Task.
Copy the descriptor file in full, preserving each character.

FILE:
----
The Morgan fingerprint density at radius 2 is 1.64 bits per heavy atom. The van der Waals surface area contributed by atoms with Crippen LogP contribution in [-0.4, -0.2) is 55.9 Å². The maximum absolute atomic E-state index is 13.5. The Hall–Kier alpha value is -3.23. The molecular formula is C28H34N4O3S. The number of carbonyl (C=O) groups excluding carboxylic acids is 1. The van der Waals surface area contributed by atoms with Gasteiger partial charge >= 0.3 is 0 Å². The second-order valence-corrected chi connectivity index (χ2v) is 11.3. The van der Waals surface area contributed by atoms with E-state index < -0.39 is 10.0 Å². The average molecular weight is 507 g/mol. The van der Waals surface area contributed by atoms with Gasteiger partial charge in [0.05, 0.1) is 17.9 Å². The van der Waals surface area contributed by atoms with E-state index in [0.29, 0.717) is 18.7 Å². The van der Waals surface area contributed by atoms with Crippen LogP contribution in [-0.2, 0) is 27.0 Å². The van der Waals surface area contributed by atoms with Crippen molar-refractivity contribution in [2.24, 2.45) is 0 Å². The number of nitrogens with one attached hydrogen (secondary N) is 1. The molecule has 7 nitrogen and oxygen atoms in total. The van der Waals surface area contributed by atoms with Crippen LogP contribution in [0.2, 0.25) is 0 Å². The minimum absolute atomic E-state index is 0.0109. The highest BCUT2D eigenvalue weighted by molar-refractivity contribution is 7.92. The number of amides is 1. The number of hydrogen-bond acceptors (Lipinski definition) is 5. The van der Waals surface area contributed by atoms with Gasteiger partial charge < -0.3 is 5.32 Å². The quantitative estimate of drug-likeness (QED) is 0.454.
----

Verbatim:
The Morgan fingerprint density at radius 2 is 1.64 bits per heavy atom. The van der Waals surface area contributed by atoms with Crippen LogP contribution in [-0.4, -0.2) is 55.9 Å². The maximum absolute atomic E-state index is 13.5. The Hall–Kier alpha value is -3.23. The molecular formula is C28H34N4O3S. The number of carbonyl (C=O) groups excluding carboxylic acids is 1. The van der Waals surface area contributed by atoms with Gasteiger partial charge >= 0.3 is 0 Å². The second-order valence-corrected chi connectivity index (χ2v) is 11.3. The van der Waals surface area contributed by atoms with E-state index < -0.39 is 10.0 Å². The average molecular weight is 507 g/mol. The van der Waals surface area contributed by atoms with Gasteiger partial charge in [0.05, 0.1) is 17.9 Å². The van der Waals surface area contributed by atoms with E-state index in [0.29, 0.717) is 18.7 Å². The van der Waals surface area contributed by atoms with Crippen LogP contribution in [-0.2, 0) is 27.0 Å². The van der Waals surface area contributed by atoms with Crippen molar-refractivity contribution in [2.24, 2.45) is 0 Å². The number of nitrogens with one attached hydrogen (secondary N) is 1. The molecule has 7 nitrogen and oxygen atoms in total. The van der Waals surface area contributed by atoms with Crippen LogP contribution in [0.2, 0.25) is 0 Å². The minimum absolute atomic E-state index is 0.0109. The highest BCUT2D eigenvalue weighted by molar-refractivity contribution is 7.92. The number of amides is 1. The number of hydrogen-bond acceptors (Lipinski definition) is 5. The van der Waals surface area contributed by atoms with Gasteiger partial charge < -0.3 is 5.32 Å². The quantitative estimate of drug-likeness (QED) is 0.454.